At the same time, technological solutions can help to identify cognitive attacks through algorithms and artificial intelligence, but also with real-time pattern and signature recognition. General awareness and technological solutions may alert us to cognitive attacks in good time and help us in determining the best way to respond. This brings us to the subject of creating cognitive resilience.
Within the Cognitive Warfare Concept, cognitive resilience is defined as “the capacity to withstand and recover quickly from an adversarial cognitive attack through the effective preparation of groups and individuals.”
In order to create cognitive resilience, we must look at the current ways in which cognitive activities are conducted, and by which means. In order to keep the initiative, we need to anticipate possible future developments.
Currently such future developments include ways to read thoughts and emotions, which can enable measurements of the effect of cognitive activities. Based on the result, models can be developed to improve decision-making, but also to identify weaknesses to exploit.
*This section of the essay develops the functional strategic and tactical adjacencies that are important to understand the cognitive warfare battlespace and related technologies.*
THERE ARE OTHER RAPID developments in the fields of nanotechnology, biotechnology and information technology. In nanotechnology we see the development of nanorobotics, nanosensors and nanoenergy sources making in-body processes possible.
Bioartefacts linked to nanorobotics can stimulate perception, cognition and behaviour. In the field of biotechnology, there are encouraging developments in bioengineering, biogenomics and neuropharmacology. One of the most promising projects is the development of embedded synthetic DNA or sDNA.
This can be a useful alternative to silicon semiconductors. Currently it is possible to store 2.14 × 106 bytes of data on sDNA. This organic material could enable human-machine interfaces and is often seen as the 47th human chromosome.
In the field of neurocomputing, implants can be used to improve hearing and vision. Furthermore, neural nanotechnology can be used to bring nano-sized robots close to a neuron via the bloodstream and make it possible to link the human brain directly (i.e. not intercepted by our senses) to a computer, making use of artificial intelligence in the process. But we must keep in mind that this is a two-way street: such an artificial intelligence will, in turn, be linked to a human brain.
In April 2013, U.S. President Obama announced the launch of the White House initiative Brain Research Through Advancing Innovative Neurotechnologies (BRAIN). Its goal was to support innovation that would further our understanding of the brain; Russian commentators perceived it as a project to “hack the human brain.”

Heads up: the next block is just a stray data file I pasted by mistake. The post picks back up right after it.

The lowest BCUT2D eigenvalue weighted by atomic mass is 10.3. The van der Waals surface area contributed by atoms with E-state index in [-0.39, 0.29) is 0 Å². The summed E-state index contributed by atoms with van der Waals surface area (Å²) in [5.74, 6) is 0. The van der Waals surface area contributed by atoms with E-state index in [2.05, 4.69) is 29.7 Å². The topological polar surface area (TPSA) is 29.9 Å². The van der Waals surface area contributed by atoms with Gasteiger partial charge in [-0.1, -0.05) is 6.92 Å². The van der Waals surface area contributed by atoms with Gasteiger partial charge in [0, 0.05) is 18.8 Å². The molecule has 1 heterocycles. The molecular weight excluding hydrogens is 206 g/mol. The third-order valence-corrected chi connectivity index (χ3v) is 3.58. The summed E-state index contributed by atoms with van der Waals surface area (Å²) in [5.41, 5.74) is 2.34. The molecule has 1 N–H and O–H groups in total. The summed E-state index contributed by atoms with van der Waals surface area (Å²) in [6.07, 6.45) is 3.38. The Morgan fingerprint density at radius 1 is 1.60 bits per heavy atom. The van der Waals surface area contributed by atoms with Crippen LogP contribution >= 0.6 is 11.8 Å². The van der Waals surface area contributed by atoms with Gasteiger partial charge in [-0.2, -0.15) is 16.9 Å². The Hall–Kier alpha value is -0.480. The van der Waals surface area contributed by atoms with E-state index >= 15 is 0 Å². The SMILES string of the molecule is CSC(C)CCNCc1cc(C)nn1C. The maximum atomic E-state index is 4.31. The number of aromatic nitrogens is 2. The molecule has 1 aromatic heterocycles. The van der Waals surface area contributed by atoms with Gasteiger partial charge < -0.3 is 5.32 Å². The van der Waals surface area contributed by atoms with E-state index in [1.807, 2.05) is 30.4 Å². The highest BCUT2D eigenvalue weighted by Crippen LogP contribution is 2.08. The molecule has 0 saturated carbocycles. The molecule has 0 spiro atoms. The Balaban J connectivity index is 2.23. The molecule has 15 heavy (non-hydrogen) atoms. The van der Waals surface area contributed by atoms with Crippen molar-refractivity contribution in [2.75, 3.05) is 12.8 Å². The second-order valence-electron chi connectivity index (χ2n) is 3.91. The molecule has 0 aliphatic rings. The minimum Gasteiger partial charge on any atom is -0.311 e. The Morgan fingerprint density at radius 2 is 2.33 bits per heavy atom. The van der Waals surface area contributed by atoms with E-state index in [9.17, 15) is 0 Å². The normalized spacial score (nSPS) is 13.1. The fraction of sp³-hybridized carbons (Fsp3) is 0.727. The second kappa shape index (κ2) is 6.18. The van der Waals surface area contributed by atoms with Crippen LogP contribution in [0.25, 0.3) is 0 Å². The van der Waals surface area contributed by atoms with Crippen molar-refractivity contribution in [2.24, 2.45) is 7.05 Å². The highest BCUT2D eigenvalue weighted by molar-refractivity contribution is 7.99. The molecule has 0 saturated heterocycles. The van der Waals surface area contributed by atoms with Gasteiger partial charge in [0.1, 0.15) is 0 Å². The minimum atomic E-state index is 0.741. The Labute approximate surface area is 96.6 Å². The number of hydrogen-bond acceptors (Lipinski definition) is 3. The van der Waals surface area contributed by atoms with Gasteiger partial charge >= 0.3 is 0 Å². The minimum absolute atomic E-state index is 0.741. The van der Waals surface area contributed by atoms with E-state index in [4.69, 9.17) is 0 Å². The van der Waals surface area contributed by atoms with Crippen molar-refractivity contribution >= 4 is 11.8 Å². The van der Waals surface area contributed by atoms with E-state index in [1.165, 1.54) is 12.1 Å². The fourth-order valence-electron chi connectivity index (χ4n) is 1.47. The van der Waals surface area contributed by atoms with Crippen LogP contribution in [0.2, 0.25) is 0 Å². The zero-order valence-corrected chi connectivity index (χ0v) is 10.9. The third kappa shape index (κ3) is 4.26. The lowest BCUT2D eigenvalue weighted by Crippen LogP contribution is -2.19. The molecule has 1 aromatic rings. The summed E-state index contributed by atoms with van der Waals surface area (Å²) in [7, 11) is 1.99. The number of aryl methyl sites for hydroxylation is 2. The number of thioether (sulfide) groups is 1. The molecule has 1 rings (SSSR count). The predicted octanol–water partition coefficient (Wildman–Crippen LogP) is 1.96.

In 2016 Elon Musk started the neuro-technology company Neuralink, which aims to develop a brain-computer interface to extend the abilities of people with paralysis. Of course, such an interface may also be used to extend the abilities of people without disabilities, for instance to improve their performance on the battlefield.
Future developments include innovation in artificial intelligence, machine intelligence and means to enhance human brainpower, either through alteration of genes or directly, by linking the brain through physical peripherals or anatomically internalized products.
It is important to reiterate that cognitive warfare is no longer science fiction. Cognitive warfare is a fact of the modern age and everyone, whether civilian or military, is a potential target.
Cognitive attacks are aimed at exploiting emotions rooted in our subconscious, bypassing our rational conscious mind. This is achieved by exploiting biases, fallacies, emotions and automatisms, but also through nanotechnology, biotechnology and information technology.
In cognitive warfare, the ultimate aim is to alter our perception of reality and deceive our brain in order to affect our decision-making. We are commonly unaware of such attacks before it is too late and they have already affected their targets.
Therefore, we must protect ourselves by raising awareness and developing a system of indicators and warnings that can provide realtime information. The use of artificial intelligence can show us the preferred way to react to a possible cognitive attack. The human mind is becoming the battlefield of tomorrow, and this means that every person is a potential target.
Warfare is no longer a purely military concept; it has become much broader and more complex. In the future, there will only be one rule in warfare: There are no rules. While other domains can provide tactical and operational victories, the human domain is the only domain in which we can secure a full victory. END QUOTE
Find Dr. Malone’s Substack columns here.